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Plant Biosecurity Advice 2019-P12 - Release of the final review of import conditions for Brassicaceous vegetable seeds for sowing

13 September 2019

This Biosecurity Advice notifies stakeholders of the release of the Final review of import conditions for brassicaceous vegetable seeds for sowing.

The final report recommends phytosanitary measures to manage the biosecurity risks posed by seed-borne pathogens, to achieve the appropriate level of protection (ALOP) for Australia.

The final report takes into account comments received from stakeholders on the draft report released on 14 February 2018.

Australia relies on imported seeds to produce a wide range of crops, including vegetables. Large quantities of these seeds are imported annually.

The distribution of pathogens (that cause disease) associated with seed is expanding across the world and new biosecurity risks continue to emerge. The trade in vegetable seeds has become globalised with seed being commercially developed, multiplied and processed across various countries instead of within a single country. Therefore, the risk of seeds being exposed to new pathogens, as well as the risk that these pathogens may enter Australia via imported seeds, has increased. The increased biosecurity risk associated with imported seed prompted the department to review the import conditions for vegetable seeds for sowing.

The department initiated a review of four vegetable seed policies, which was funded under the Agricultural Competitiveness White Paper. Brassicaceae is one of four vegetable families being reviewed. Brassicaceous vegetable crops include broccoli, cabbage, cauliflower, mustard, radish, rocket, turnip, wasabi and watercress.

The department released the draft report of the review of import conditions for brassicaceous vegetable seeds for sowing on 14 February 2018, for public consultation (Biosecurity Advice 2018-02). Comments raised by stakeholders on the draft report were taken into consideration in the preparation of the final report.

The key findings from the review of brassicaceous vegetable seeds for sowing are:

  • Seeds of most brassicaceous vegetable species are not hosts of pathogens that are of biosecurity concern to Australia and therefore, do not require additional biosecurity measures. Instead, these species will continue to be subject to the department’s standard import conditions for seeds for sowing.
  • Seeds of some brassicaceous vegetable species are hosts to pathogens that are of biosecurity concern and therefore, imported seeds of these species require additional biosecurity measures to manage the risk:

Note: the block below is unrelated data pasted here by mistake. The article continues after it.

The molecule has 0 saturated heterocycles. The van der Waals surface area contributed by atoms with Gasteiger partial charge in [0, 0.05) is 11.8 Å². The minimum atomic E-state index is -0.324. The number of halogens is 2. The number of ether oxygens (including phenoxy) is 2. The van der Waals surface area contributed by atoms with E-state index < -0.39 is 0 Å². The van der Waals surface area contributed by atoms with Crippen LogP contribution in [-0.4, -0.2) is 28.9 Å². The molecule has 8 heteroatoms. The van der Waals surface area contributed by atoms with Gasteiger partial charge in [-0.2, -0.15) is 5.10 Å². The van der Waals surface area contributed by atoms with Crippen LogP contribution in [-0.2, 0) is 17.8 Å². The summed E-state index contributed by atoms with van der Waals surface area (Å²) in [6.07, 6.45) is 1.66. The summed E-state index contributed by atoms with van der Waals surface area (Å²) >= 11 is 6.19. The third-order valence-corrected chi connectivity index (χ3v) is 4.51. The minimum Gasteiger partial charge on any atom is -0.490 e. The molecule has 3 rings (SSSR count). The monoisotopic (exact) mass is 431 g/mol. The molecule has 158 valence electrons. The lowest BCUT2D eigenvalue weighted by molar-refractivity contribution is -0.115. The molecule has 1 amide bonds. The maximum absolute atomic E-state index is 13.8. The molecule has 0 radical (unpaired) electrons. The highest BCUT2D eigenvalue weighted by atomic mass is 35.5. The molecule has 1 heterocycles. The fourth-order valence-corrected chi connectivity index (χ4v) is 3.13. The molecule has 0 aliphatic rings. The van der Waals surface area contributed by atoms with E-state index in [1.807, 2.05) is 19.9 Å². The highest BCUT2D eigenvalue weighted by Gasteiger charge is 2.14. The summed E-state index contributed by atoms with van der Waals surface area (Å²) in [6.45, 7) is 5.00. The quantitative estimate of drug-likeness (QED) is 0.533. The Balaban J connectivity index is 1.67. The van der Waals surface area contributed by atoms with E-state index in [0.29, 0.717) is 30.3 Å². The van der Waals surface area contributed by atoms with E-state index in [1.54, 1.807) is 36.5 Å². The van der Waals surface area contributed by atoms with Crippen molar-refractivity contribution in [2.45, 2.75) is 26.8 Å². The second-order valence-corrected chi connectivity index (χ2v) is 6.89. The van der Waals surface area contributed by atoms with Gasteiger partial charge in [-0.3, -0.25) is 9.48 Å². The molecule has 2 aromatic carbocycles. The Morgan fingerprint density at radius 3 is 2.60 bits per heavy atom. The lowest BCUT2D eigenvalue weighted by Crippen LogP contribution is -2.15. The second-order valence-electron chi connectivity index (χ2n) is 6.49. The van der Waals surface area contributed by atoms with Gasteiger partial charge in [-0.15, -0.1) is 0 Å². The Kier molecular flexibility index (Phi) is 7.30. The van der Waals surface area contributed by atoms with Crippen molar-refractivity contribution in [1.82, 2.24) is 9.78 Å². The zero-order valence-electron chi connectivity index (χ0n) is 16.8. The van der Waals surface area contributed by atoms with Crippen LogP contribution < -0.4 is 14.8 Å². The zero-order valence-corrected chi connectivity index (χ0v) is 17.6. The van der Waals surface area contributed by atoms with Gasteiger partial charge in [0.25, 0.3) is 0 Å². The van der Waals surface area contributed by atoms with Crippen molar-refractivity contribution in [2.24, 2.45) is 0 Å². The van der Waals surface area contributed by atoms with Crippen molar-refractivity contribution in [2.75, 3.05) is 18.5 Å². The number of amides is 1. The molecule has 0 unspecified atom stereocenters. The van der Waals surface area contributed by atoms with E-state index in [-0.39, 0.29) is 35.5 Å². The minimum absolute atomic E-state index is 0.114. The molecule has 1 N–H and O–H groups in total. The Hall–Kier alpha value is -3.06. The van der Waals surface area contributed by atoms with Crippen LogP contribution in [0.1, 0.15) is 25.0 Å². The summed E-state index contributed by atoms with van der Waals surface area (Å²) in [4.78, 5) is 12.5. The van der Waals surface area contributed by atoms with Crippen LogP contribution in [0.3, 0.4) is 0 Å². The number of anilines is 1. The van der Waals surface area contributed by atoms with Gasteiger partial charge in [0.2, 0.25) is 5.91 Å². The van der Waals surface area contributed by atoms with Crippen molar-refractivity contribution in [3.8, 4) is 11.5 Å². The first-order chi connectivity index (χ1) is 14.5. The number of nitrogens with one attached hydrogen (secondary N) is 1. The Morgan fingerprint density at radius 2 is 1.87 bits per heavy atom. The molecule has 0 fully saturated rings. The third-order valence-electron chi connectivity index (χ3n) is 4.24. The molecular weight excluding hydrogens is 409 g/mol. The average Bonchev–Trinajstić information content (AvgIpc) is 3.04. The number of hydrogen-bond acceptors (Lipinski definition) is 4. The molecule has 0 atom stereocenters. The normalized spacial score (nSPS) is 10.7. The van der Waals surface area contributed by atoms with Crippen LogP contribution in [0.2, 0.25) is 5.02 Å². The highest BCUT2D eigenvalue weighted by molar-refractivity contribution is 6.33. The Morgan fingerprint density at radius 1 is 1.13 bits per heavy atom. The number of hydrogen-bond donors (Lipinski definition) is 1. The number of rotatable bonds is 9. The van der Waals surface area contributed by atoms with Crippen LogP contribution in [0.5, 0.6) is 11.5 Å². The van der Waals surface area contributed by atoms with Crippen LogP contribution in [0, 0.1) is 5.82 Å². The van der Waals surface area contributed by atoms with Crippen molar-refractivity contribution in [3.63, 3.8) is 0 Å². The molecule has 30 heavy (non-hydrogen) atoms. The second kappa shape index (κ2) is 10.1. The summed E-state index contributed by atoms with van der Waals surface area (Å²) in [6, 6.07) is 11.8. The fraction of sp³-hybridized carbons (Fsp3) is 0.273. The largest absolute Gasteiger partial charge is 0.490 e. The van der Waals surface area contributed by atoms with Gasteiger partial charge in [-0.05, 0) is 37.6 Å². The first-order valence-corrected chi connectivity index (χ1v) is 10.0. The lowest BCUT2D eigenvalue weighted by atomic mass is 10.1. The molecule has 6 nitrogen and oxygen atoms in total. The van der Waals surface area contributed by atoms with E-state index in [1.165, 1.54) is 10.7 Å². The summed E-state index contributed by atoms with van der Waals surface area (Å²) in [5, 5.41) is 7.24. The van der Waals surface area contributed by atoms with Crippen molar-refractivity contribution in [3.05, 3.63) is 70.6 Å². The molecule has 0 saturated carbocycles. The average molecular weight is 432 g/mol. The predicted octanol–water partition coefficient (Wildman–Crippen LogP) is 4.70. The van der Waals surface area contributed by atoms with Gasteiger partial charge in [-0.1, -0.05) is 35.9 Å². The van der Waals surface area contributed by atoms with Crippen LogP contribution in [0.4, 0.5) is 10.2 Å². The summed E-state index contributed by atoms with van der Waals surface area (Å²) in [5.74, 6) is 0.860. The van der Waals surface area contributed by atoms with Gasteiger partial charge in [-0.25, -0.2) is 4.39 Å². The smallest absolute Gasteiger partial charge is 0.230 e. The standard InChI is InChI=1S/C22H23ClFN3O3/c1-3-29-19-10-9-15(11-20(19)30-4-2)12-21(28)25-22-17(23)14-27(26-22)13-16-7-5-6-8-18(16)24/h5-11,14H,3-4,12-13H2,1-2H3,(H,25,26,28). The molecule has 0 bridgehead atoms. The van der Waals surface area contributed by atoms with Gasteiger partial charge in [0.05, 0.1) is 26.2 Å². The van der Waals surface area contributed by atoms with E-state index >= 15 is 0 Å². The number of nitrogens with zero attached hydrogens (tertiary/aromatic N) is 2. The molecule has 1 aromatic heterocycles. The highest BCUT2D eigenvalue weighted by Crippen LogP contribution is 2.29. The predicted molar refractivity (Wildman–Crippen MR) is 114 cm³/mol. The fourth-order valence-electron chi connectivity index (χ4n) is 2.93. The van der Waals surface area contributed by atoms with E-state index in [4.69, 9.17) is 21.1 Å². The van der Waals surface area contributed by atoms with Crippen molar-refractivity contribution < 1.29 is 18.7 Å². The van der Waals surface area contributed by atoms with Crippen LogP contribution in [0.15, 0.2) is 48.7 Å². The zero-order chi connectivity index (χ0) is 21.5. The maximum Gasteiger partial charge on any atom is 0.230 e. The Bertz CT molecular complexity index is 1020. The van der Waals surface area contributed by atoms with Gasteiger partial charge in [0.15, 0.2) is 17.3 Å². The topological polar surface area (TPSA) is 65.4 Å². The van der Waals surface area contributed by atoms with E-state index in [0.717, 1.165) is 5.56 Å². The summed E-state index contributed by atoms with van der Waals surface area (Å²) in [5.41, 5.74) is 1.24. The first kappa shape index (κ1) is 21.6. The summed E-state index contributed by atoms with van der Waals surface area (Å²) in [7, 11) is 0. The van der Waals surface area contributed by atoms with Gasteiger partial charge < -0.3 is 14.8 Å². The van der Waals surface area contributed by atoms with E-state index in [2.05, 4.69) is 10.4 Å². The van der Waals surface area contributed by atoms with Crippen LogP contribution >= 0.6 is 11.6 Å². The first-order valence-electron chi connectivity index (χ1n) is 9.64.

Vegetable speciesBiosecurity measures
Fungicide1Heat2Testing3Heat + Testing4
Brassica rapa (e.g. turnips and bok choy)
Raphanus sativus (e.g. radish)
Eruca vesicaria (e.g. rocket)

1. fungicide treatment to manage Colletotrichum higginsianum and Fusarium oxysporum f. sp. raphani
2. heat treatment to manage Colletotrichum higginsianum only
3. seed testing to detect the presence of Fusarium oxysporum f. sp. raphani (using a Polymerase Chain Reaction (PCR) test) to help manage the risk
4. a combination of heat treatment and PCR testing to manage Colletotrichum higginsianum and Fusarium oxysporum f. sp. raphani.

  • Seeds, of the three vegetable species mentioned above, are exempt from the additional biosecurity measures if:
    • the seeds are intended for producing sprouts or micro-greens for human consumption, and
    • the seeds are germinated in an Approved Arrangement facility to ensure the seeds are not directed for other uses.
  • If the additional biosecurity measures are undertaken in the exporting country, imported seed must be accompanied by a phytosanitary certificate declaring that the biosecurity measure was conducted in accordance with Australia’s requirements.

The final report, stakeholder comments and the department’s responses are available from the department’s website. Printed copies of the report are available on request.

The department invites stakeholders interested in receiving information and updates on biosecurity risk analyses to subscribe via the department’s online subscription service. By subscribing to Biosecurity Risk Analysis Plant, you will receive Biosecurity Advices and other notifications relating to plant biosecurity policy, including the vegetable seed reviews.

Dr Marion Healy
First Assistant Secretary
Biosecurity Plant Division

Telephone: 1800 900 090 (option 1, option 1)
Email: Imports